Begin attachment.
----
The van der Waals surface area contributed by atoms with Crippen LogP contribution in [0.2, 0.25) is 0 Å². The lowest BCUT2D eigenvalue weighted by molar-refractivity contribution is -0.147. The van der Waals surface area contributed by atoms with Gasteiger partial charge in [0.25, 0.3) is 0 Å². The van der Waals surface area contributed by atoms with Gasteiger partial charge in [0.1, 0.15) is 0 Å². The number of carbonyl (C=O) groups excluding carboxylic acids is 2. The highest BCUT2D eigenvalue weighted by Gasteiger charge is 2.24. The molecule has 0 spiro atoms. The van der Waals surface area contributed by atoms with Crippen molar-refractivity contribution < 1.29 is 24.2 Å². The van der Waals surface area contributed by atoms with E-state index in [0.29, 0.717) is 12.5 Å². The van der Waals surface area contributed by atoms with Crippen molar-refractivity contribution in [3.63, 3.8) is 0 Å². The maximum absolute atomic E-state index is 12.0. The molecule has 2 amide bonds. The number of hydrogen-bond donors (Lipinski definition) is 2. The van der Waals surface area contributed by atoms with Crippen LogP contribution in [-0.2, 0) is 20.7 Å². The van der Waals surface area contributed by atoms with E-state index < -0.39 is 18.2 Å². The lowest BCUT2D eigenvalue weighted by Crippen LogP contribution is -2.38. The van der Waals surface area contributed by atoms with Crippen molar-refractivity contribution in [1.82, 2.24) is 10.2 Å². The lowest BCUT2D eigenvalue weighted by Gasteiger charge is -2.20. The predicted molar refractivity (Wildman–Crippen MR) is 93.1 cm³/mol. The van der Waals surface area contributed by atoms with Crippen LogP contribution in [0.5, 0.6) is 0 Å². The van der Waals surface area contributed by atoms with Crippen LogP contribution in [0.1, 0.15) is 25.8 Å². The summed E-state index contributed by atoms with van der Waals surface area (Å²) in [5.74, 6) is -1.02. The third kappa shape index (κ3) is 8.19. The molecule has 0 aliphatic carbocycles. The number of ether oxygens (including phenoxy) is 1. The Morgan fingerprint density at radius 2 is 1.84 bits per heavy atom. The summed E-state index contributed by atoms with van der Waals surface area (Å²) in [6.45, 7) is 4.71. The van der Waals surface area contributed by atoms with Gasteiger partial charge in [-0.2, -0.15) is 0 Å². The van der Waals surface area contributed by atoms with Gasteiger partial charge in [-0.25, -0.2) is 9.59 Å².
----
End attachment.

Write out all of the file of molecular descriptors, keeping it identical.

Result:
The van der Waals surface area contributed by atoms with Crippen LogP contribution in [0.2, 0.25) is 0 Å². The lowest BCUT2D eigenvalue weighted by molar-refractivity contribution is -0.147. The van der Waals surface area contributed by atoms with Gasteiger partial charge in [0.25, 0.3) is 0 Å². The van der Waals surface area contributed by atoms with Gasteiger partial charge in [0.1, 0.15) is 0 Å². The number of carbonyl (C=O) groups excluding carboxylic acids is 2. The highest BCUT2D eigenvalue weighted by Gasteiger charge is 2.24. The molecule has 0 spiro atoms. The van der Waals surface area contributed by atoms with Crippen molar-refractivity contribution < 1.29 is 24.2 Å². The van der Waals surface area contributed by atoms with E-state index in [0.29, 0.717) is 12.5 Å². The van der Waals surface area contributed by atoms with Crippen molar-refractivity contribution in [3.63, 3.8) is 0 Å². The maximum absolute atomic E-state index is 12.0. The molecule has 2 amide bonds. The number of hydrogen-bond donors (Lipinski definition) is 2. The van der Waals surface area contributed by atoms with Crippen LogP contribution in [-0.2, 0) is 20.7 Å². The van der Waals surface area contributed by atoms with E-state index < -0.39 is 18.2 Å². The lowest BCUT2D eigenvalue weighted by Crippen LogP contribution is -2.38. The van der Waals surface area contributed by atoms with Crippen molar-refractivity contribution in [1.82, 2.24) is 10.2 Å². The lowest BCUT2D eigenvalue weighted by Gasteiger charge is -2.20. The predicted molar refractivity (Wildman–Crippen MR) is 93.1 cm³/mol. The van der Waals surface area contributed by atoms with Crippen LogP contribution in [0.5, 0.6) is 0 Å². The van der Waals surface area contributed by atoms with Crippen LogP contribution in [0.1, 0.15) is 25.8 Å². The summed E-state index contributed by atoms with van der Waals surface area (Å²) in [5.74, 6) is -1.02. The third kappa shape index (κ3) is 8.19. The molecule has 0 aliphatic carbocycles. The number of ether oxygens (including phenoxy) is 1. The Morgan fingerprint density at radius 2 is 1.84 bits per heavy atom. The summed E-state index contributed by atoms with van der Waals surface area (Å²) in [6.45, 7) is 4.71. The van der Waals surface area contributed by atoms with Gasteiger partial charge in [-0.2, -0.15) is 0 Å². The van der Waals surface area contributed by atoms with Gasteiger partial charge in [-0.25, -0.2) is 9.59 Å².